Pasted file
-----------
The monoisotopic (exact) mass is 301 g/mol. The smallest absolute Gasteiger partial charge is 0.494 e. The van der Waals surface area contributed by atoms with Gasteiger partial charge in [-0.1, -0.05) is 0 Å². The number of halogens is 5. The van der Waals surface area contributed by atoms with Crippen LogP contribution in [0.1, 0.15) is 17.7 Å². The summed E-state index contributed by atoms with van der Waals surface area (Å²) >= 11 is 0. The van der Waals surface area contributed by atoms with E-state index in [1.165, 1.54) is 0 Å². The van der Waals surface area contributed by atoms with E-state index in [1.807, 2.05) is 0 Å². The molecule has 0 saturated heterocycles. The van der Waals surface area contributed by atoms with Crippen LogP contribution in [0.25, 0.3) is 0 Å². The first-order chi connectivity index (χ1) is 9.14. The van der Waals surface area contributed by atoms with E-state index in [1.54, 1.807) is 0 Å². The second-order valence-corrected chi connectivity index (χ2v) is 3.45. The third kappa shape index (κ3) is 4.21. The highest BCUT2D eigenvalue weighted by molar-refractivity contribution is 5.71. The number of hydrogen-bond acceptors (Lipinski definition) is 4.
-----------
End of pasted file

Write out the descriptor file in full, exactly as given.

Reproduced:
The monoisotopic (exact) mass is 301 g/mol. The smallest absolute Gasteiger partial charge is 0.494 e. The van der Waals surface area contributed by atoms with Gasteiger partial charge in [-0.1, -0.05) is 0 Å². The number of halogens is 5. The van der Waals surface area contributed by atoms with Crippen LogP contribution in [0.1, 0.15) is 17.7 Å². The summed E-state index contributed by atoms with van der Waals surface area (Å²) >= 11 is 0. The van der Waals surface area contributed by atoms with E-state index in [1.165, 1.54) is 0 Å². The van der Waals surface area contributed by atoms with E-state index in [1.807, 2.05) is 0 Å². The molecule has 0 saturated heterocycles. The van der Waals surface area contributed by atoms with Crippen LogP contribution in [0.25, 0.3) is 0 Å². The first-order chi connectivity index (χ1) is 9.14. The van der Waals surface area contributed by atoms with E-state index in [1.54, 1.807) is 0 Å². The second-order valence-corrected chi connectivity index (χ2v) is 3.45. The third kappa shape index (κ3) is 4.21. The highest BCUT2D eigenvalue weighted by molar-refractivity contribution is 5.71. The number of hydrogen-bond acceptors (Lipinski definition) is 4.